Attending a writing conference is a great way to network and meet agents and editors. But let’s be honest: It can be hard to strike up a conversation in a room full of strangers. This is especially true for writers—the very nature of our work is solitary, and many writers are somewhat introverted. Sitting alone at your writing desk for hours at a time doesn’t exactly lend itself to confident socializaing!
But your writing conference experience doesn’t have to be all limp handshakes and awkward greetings. Remember, you’re all here for the same thing—most, if not all, of the people in the room are going to share at least some of the same passions you do. Use this knowledge—and these conversation starters—to break the ice. You could wind up making some important professional connections, and maybe even some new friends!
Writing Conference Conversation Icebreakers
How are you enjoying the conference so far?
Do you plan on going to attend [panel]? I can’t wait to hearspeak!
I like your [literature-referencing shirt, accessory, hat, etc.]! Have you read [book by same author]?
They did a great job on the food, didn’t they?
I saw you in [panel]. What did you think of the speaker?
There’s so much going on at this conference. How did you decide which events to attend?
Is this your first conference?
Exciting to finally be here, isn’t it? I came all the way from [location]. Where are you from?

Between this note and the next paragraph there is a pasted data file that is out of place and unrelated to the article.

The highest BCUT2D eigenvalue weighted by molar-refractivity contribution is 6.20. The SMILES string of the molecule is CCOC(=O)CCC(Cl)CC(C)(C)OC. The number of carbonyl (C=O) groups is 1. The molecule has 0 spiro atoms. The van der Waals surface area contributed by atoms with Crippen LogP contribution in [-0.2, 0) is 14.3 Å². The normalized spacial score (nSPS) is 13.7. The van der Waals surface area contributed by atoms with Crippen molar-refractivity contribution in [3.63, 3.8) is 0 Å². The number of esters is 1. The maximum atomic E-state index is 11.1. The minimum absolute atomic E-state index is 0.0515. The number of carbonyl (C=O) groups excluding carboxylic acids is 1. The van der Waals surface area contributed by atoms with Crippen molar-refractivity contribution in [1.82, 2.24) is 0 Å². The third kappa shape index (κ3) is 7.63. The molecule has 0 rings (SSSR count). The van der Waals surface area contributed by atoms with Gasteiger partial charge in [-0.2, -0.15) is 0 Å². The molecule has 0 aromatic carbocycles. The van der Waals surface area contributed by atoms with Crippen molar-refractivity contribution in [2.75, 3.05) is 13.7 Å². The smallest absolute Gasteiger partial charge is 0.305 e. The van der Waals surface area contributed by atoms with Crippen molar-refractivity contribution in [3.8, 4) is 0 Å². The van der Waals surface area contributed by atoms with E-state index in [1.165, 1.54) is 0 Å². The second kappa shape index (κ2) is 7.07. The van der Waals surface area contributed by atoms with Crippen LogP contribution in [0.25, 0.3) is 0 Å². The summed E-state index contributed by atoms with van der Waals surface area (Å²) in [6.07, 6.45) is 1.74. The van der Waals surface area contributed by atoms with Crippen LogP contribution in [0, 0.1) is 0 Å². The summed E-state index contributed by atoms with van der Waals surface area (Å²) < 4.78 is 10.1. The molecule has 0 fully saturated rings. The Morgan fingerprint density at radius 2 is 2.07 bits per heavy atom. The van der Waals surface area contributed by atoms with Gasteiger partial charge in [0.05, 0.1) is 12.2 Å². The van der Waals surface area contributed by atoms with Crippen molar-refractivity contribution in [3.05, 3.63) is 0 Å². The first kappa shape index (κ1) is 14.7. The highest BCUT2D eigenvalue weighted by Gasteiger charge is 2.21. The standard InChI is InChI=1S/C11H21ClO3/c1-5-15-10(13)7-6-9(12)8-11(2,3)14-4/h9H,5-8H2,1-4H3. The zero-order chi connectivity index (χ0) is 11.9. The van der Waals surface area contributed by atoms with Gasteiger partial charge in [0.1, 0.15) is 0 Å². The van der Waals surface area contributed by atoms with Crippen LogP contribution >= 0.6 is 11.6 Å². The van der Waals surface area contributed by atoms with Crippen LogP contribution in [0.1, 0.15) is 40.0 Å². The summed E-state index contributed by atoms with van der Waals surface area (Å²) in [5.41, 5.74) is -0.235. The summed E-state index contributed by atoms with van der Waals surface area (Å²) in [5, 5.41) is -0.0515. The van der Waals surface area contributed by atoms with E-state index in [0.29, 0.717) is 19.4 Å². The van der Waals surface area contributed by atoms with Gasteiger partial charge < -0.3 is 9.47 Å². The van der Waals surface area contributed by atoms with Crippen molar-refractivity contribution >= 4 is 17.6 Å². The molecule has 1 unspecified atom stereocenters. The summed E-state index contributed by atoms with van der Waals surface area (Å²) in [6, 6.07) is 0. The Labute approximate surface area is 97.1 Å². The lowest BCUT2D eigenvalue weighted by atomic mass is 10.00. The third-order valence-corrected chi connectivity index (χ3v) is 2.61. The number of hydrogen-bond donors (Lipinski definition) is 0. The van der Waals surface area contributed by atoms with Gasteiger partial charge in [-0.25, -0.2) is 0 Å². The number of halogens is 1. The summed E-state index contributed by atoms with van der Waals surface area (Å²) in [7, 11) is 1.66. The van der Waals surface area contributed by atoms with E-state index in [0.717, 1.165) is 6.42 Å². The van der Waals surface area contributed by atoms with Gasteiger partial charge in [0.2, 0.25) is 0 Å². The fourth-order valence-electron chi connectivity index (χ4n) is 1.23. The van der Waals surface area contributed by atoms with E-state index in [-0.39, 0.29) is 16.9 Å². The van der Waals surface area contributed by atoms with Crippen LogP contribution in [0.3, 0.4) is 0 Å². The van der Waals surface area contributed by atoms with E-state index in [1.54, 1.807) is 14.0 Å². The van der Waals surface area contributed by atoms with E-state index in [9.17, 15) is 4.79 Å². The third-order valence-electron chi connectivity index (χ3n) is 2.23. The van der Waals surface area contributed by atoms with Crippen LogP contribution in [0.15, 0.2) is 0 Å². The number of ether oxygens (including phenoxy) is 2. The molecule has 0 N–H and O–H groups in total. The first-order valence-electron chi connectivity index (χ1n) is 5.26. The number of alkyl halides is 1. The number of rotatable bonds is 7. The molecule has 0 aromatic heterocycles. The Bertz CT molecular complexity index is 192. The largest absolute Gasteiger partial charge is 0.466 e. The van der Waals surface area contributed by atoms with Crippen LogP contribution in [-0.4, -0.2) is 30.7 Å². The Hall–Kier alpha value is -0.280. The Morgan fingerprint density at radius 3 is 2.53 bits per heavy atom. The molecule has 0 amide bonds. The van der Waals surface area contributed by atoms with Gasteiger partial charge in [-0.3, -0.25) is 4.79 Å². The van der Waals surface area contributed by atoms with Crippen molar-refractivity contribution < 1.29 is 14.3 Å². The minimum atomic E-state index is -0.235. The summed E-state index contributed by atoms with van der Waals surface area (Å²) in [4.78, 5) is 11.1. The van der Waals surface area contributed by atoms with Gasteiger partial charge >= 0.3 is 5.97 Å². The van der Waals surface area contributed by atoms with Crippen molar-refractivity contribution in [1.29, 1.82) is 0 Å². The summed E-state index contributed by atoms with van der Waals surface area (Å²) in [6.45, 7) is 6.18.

It’s going to be a great conference this year. Are you looking forward to anything specific?
Are you from around here?/Have you ever been in the area? Can you recommend anything to do/see?
Do you have a favorite author? Have you ever heard him/her speak?
Have you seen the [popular/recent book] movie adaptation?
A Few More Tips About Conference Mingling
If you feel uncomfortable simply walking up to someone you don’t know, try starting your conversation at the bar or the buffet. Or, you can talk to the person sitting next to you in the session.
Be natural and genuine. If you’re opening a conversation with a compliment, mean it.
Keep your comments positive—don’t complain about the food, venue, speakers, etc.
Avoid divisive topics like politics or religion—unless the conference specifically addresses hot-button topics.
Don’t ask personal questions about marital status or children.
Remember: You don’t have to stride boldly into the room and be the cool, charismatic center of attention. Take baby steps! When you attend conferences this summer, practice using these icebreakers with your fellow writers. As you build your confidence, move on to the literary agents, journal editors, and other influencers—and once you’ve returned home, make sure to do these things.
QUESTION: What other conversation starters would you add to this list?